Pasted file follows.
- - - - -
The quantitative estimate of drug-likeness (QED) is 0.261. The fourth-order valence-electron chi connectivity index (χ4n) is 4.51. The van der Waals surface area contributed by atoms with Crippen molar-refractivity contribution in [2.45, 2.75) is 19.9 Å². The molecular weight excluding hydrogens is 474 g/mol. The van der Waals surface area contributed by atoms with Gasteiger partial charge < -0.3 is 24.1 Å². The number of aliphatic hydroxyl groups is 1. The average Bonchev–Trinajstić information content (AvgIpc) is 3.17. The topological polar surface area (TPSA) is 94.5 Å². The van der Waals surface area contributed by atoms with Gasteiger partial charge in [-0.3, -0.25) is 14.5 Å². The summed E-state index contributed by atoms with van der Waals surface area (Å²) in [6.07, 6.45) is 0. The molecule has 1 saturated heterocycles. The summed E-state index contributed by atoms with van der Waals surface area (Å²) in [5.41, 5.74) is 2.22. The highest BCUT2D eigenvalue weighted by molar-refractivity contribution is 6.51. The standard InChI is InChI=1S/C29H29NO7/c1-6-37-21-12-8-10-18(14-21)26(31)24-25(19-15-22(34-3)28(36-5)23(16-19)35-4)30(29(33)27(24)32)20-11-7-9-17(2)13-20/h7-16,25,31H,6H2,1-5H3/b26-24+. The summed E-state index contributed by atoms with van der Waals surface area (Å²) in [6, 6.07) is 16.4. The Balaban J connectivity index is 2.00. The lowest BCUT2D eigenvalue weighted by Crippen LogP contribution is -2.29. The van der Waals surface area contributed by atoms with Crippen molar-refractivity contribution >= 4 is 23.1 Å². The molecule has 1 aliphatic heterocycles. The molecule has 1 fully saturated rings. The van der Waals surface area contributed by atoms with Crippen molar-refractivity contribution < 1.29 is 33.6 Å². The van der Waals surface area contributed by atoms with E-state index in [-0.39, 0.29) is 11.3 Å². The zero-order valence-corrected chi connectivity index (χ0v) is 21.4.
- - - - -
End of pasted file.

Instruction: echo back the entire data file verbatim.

The quantitative estimate of drug-likeness (QED) is 0.261. The fourth-order valence-electron chi connectivity index (χ4n) is 4.51. The van der Waals surface area contributed by atoms with Crippen molar-refractivity contribution in [2.45, 2.75) is 19.9 Å². The molecular weight excluding hydrogens is 474 g/mol. The van der Waals surface area contributed by atoms with Gasteiger partial charge < -0.3 is 24.1 Å². The number of aliphatic hydroxyl groups is 1. The average Bonchev–Trinajstić information content (AvgIpc) is 3.17. The topological polar surface area (TPSA) is 94.5 Å². The van der Waals surface area contributed by atoms with Gasteiger partial charge in [-0.3, -0.25) is 14.5 Å². The summed E-state index contributed by atoms with van der Waals surface area (Å²) in [6.07, 6.45) is 0. The molecule has 1 saturated heterocycles. The summed E-state index contributed by atoms with van der Waals surface area (Å²) in [5.41, 5.74) is 2.22. The highest BCUT2D eigenvalue weighted by molar-refractivity contribution is 6.51. The standard InChI is InChI=1S/C29H29NO7/c1-6-37-21-12-8-10-18(14-21)26(31)24-25(19-15-22(34-3)28(36-5)23(16-19)35-4)30(29(33)27(24)32)20-11-7-9-17(2)13-20/h7-16,25,31H,6H2,1-5H3/b26-24+. The summed E-state index contributed by atoms with van der Waals surface area (Å²) in [6, 6.07) is 16.4. The Balaban J connectivity index is 2.00. The lowest BCUT2D eigenvalue weighted by Crippen LogP contribution is -2.29. The van der Waals surface area contributed by atoms with Crippen molar-refractivity contribution >= 4 is 23.1 Å². The molecule has 1 aliphatic heterocycles. The molecule has 1 fully saturated rings. The van der Waals surface area contributed by atoms with Crippen molar-refractivity contribution < 1.29 is 33.6 Å². The van der Waals surface area contributed by atoms with E-state index in [-0.39, 0.29) is 11.3 Å². The zero-order valence-corrected chi connectivity index (χ0v) is 21.4.